700-um-wide image from the example above is 700/2.5 = 280 pixels wide.

    You can sometimes find the pixel pitch for particular cameras on review
    sites like dpreview. Or it's often in the EXIF data placed in every
    image by the camera.

    Does this make sense?

    Dave
     
    Dave Martindale, Dec 23, 2005
    #3
  4. Alan

    Marvin Guest

    Dave Martindale wrote:
    > "Alan" <> writes:
    >
    >> I want to determine for a given-sized object how many pixels will
    >>be on what size of the object image at some distance. Does anyone know
    >>of a good web site that provides an introduction or tutorial to this
    >>subject?

    >
    >
    > It's basic proportional math, if you ignore lens distortion and use a
    > pinhole model for the lens.
    >
    > To a first approximation, the ratio of the size of the object to the
    > distance between lens and object is equal to the ratio of the size of
    > the image to the distance between lens and image. In other words:
    >
    > size_of_object/object_distance = size_of_image/image_distance
    >
    > Rewriting that
    >
    > size_of_image = size_of_object * image_distance / object_distance
    >
    > Now, you know the size of the object and the object distance. If the
    > object is far away (many times the lens focal length), you can just
    > assume that the image_distance is equal to the focal length of the lens.
    > (Note: you need the *real* focal length, not the "35 mm equivalent"
    > focal length).
    >
    > For example, suppose you have a P&S digicam whose lens FL is 7 mm on the
    > wide angle setting. The subject is a rock 1 m wide at a distance of 10 m.
    > The size of the image on the sensor is 1 * 0.007 / 10 = 0.0007 m,
    > or 0.7 mm, or 700 um.
    >
    > When the object is closer to the lens, the image distance increases.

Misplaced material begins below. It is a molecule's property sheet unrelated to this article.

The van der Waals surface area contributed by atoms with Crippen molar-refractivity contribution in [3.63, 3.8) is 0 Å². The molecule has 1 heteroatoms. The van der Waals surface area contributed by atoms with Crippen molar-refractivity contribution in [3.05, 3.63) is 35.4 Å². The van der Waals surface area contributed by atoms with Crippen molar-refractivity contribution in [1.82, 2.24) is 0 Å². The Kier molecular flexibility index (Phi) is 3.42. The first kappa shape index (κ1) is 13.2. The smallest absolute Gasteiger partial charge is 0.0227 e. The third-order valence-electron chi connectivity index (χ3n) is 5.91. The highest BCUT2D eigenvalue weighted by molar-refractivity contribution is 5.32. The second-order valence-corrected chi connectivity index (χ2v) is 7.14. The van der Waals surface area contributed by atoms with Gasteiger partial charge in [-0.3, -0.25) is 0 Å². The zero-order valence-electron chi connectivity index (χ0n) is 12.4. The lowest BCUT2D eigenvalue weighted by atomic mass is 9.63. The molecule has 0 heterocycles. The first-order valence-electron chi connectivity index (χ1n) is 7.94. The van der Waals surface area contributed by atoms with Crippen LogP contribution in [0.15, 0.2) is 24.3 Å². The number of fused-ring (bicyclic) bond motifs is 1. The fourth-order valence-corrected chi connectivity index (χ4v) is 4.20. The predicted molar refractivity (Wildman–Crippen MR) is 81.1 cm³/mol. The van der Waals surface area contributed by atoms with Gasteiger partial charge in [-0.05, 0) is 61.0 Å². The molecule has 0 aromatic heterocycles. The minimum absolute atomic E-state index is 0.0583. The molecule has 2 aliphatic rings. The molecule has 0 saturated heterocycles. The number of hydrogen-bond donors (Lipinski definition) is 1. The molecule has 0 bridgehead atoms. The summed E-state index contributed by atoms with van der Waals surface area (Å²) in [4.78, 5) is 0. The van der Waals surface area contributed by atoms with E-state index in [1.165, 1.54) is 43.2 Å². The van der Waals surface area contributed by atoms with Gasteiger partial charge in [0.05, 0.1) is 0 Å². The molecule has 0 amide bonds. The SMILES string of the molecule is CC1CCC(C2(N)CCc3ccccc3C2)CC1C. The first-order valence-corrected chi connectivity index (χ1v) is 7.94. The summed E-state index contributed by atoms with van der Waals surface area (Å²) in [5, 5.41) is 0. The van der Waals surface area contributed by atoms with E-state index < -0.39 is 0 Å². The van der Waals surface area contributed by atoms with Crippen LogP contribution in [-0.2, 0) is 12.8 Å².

> You can calculate it by solving the equation
    >
    > 1/lens_FL = 1/object_distance + 1/image_distance
    >
    > For *really* close subjects, you have to worry about measuring distances
    > from the lens front and real principal planes. But neither of these
    > effects is of any importance for normal-distance subjects.
    >
    > Once you've calculated the size of the image on the sensor in distance
    > units, you can convert it to pixels by dividing by the pixel pitch.
    > Suppose your digicam has a sensor with 2.5 um pixel pitch. Then our
    > 700-um-wide image from the example above is 700/2.5 = 280 pixels wide.
    >
    > You can sometimes find the pixel pitch for particular cameras on review
    > sites like dpreview. Or it's often in the EXIF data placed in every
    > image by the camera.
    >
    > Does this make sense?
    >
    > Dave


    You can work through the math, if you have the data on the lens and sensor, or you cam
    make a quick estimate from what you see on the viewfinder. If, for example, you judge the
    object's width is 1/5th of the width of the image, and the image is 2000 pixels wide,then
    the image will be about 1/5 X 2000 = 400 pixels wide. It isn't exact, but it may be a
    good enough measure.
     
    Marvin, Dec 23, 2005
    #4